Beyond the collaboration within the COAST project, I and FOI has received joint funding from Security Link for a project on localization in GNSS denied environments, such as underwater environments. See project description about Tensor-field based localization project.

Saab Dynamics

A collaboration with J. Olofsson and A. Gällström at Saab Dynamics has been initiated. This far the collaboration has resulted in the project application Joint Sensing, Localization, and Communication for Next Generation Autonomous Underwater Systems. The project has been granted funding from Wallenberg AI, Autonomous Systems, and Software Program (WASP). The process of recruiting a Ph.D. student for the project is currently ongoing.


Project publications

The research within the COAST project has resulted in the following publications:
  1. D. Bosser, G. Hendeby, M.L. Nordenvaad, and I. Skog, A Statistically Motivated Likelihood for Track-Before-Detect, IEEE Int. Conf. on Multisensor Fusion and Integration (MFI), Sep. 2022
  2. R.L. Nordström, E. Lalander, I. Skog, and M. Andersson, Maximum likelihood separation of anthropogenic and wind-generated underwater noise , The Journal of the Acoustical Society of America, Sep. 2021.
  3. A. Kullberg, I. Skog, and G. Hendeby, Learning Motion Patterns in AIS Data and Detecting Anomalous Vessel Behavior, Proc. FUSION 2021, South Africa, Nov. 2021.
  4. I. Skog and E. Gudmundson, Signals of Opportunity based Geometry Calibration of Hydrophone Arrays , Proc. OCEANS 2019, Seattle, WA, Oct. 2019.
  5. I. Skog and M.L. Nordenvaad, Signals of Opportunity Based Hydrophone Array Shape and Orientation Estimation , In review: IEEE Journal of Oceanic Engineering, 2022.

Related publications

Research conducted in projects closely connected to the COAST project has resulted in the following publications:
  1. H. Carlsson, I. Skog, G. Hendeby, and J. Jalden Inertial Navigation Using an Inertial Sensor Array, Submitted to IEEE Trans. Signal Processing, 2022.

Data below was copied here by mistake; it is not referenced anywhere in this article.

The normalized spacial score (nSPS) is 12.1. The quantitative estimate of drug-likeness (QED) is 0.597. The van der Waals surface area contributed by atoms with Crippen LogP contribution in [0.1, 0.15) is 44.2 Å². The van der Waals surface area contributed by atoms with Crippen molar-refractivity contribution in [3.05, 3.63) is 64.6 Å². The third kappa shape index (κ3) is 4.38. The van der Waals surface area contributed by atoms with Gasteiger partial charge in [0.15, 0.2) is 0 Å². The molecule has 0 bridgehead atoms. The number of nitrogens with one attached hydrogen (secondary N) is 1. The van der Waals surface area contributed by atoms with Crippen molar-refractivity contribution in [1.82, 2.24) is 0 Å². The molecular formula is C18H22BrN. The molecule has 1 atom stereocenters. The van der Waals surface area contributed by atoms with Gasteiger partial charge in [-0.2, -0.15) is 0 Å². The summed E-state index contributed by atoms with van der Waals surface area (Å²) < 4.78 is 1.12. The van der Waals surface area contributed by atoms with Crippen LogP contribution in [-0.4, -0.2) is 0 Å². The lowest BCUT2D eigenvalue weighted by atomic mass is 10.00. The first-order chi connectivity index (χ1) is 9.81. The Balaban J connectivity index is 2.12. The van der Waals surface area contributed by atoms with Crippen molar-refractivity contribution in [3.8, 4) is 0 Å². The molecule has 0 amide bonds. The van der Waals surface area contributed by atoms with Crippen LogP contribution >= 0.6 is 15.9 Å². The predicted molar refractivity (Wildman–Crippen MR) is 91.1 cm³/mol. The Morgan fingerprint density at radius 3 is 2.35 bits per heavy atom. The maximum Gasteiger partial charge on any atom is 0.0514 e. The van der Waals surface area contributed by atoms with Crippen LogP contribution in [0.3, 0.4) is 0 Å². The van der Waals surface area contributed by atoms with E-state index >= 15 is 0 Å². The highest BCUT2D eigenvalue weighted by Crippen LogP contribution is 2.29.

2. C Huang, G. Hendeby, and I. Skog A Tightly-Integrated Magnetic-Field aided Inertial Navigation System , IEEE Int. Conf. Information Fusion (FUSION), Jul. 2022.
  3. I. Skog, G. Hendeby, and F. Trulsson, Magnetic-field Based Odometry – An Optical Flow Inspired Approach , IEEE Int. Conf. Indoor Positioning and Indoor Navigation (IPIN), Nov. 2021.
  4. H. Carlsson, I. Skog, T.B. Schön, and J. Jaldén, Quantifying the Uncertainty of the Relative Geometry in Inertial Sensors Arrays, IEEE Sensors Journal, vol. 21, no. 17, 2021
  5. H. Carlsson, I. Skog, and J. Jaldén, Self-Calibration of Inertial Sensor Arrays, IEEE Sensors Journal, vol. 21, no. 6, 2021
  6. A. Kullberg, I. Skog, and G. Hendeby, Online Joint State Inference and Learning of Partially Unknown State-Space Models, IEEE Trans. Signal Processing, DOI: 10.1109/TSP.2021.3095709, 2021.
  7. A. Kullberg, I. Skog, and G. Hendeby, Learning driver behaviors using a Gaussian process augmented state-space models, Proc. Int. Conf on Information Fusion, Online, Jul. 2020.
  8. J. Wahlström and I. Skog, Fifteen Years of Progress at Zero Velocity: A Review, IEEE Sensors Journal, DOI: 10.1109/JSEN.2020.3018880, Aug. 2020.
Isaac Skog

Associate Professor in Automatic Control,
Docent in Signal Processing

(Swedish: Universitetslektor i reglerteknik)

+46 708186805
Dept. of Electrical Engineering
Linköping University
SE-581 83 Linköping
Visiting Address:
Campus Valla
Building B
Room 2A:526

Page responsible: Isaac Skog
Last updated: 2022-09-12